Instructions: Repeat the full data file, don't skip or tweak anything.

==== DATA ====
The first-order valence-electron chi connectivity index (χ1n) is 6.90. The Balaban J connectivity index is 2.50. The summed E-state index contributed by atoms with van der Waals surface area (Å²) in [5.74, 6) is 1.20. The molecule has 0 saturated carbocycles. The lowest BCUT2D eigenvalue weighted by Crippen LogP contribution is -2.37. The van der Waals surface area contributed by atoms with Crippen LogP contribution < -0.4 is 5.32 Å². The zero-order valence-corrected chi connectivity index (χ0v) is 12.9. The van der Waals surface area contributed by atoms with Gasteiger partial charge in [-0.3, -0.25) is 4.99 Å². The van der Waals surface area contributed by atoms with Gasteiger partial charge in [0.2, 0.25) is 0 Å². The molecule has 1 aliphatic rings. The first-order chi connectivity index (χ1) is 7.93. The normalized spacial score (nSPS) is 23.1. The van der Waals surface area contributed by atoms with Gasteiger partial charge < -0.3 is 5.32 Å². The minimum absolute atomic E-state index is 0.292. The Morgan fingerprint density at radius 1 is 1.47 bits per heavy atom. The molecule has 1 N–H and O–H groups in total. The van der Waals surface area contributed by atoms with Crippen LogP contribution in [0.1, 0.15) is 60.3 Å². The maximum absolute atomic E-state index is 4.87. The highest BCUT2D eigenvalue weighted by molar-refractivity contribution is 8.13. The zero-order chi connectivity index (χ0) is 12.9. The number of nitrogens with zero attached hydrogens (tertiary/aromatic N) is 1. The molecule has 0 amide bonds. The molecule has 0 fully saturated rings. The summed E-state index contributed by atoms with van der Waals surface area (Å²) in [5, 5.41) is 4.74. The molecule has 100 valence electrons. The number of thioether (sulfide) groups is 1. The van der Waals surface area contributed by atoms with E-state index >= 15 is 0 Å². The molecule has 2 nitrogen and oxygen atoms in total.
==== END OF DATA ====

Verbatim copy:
The first-order valence-electron chi connectivity index (χ1n) is 6.90. The Balaban J connectivity index is 2.50. The summed E-state index contributed by atoms with van der Waals surface area (Å²) in [5.74, 6) is 1.20. The molecule has 0 saturated carbocycles. The lowest BCUT2D eigenvalue weighted by Crippen LogP contribution is -2.37. The van der Waals surface area contributed by atoms with Crippen LogP contribution < -0.4 is 5.32 Å². The zero-order valence-corrected chi connectivity index (χ0v) is 12.9. The van der Waals surface area contributed by atoms with Gasteiger partial charge in [-0.3, -0.25) is 4.99 Å². The van der Waals surface area contributed by atoms with Gasteiger partial charge in [0.2, 0.25) is 0 Å². The molecule has 1 aliphatic rings. The first-order chi connectivity index (χ1) is 7.93. The normalized spacial score (nSPS) is 23.1. The van der Waals surface area contributed by atoms with Gasteiger partial charge < -0.3 is 5.32 Å². The minimum absolute atomic E-state index is 0.292. The Morgan fingerprint density at radius 1 is 1.47 bits per heavy atom. The molecule has 1 N–H and O–H groups in total. The van der Waals surface area contributed by atoms with Crippen LogP contribution in [0.1, 0.15) is 60.3 Å². The maximum absolute atomic E-state index is 4.87. The highest BCUT2D eigenvalue weighted by molar-refractivity contribution is 8.13. The zero-order chi connectivity index (χ0) is 12.9. The number of nitrogens with zero attached hydrogens (tertiary/aromatic N) is 1. The molecule has 0 amide bonds. The molecule has 0 fully saturated rings. The summed E-state index contributed by atoms with van der Waals surface area (Å²) in [5, 5.41) is 4.74. The molecule has 100 valence electrons. The number of thioether (sulfide) groups is 1. The van der Waals surface area contributed by atoms with E-state index >= 15 is 0 Å². The molecule has 2 nitrogen and oxygen atoms in total.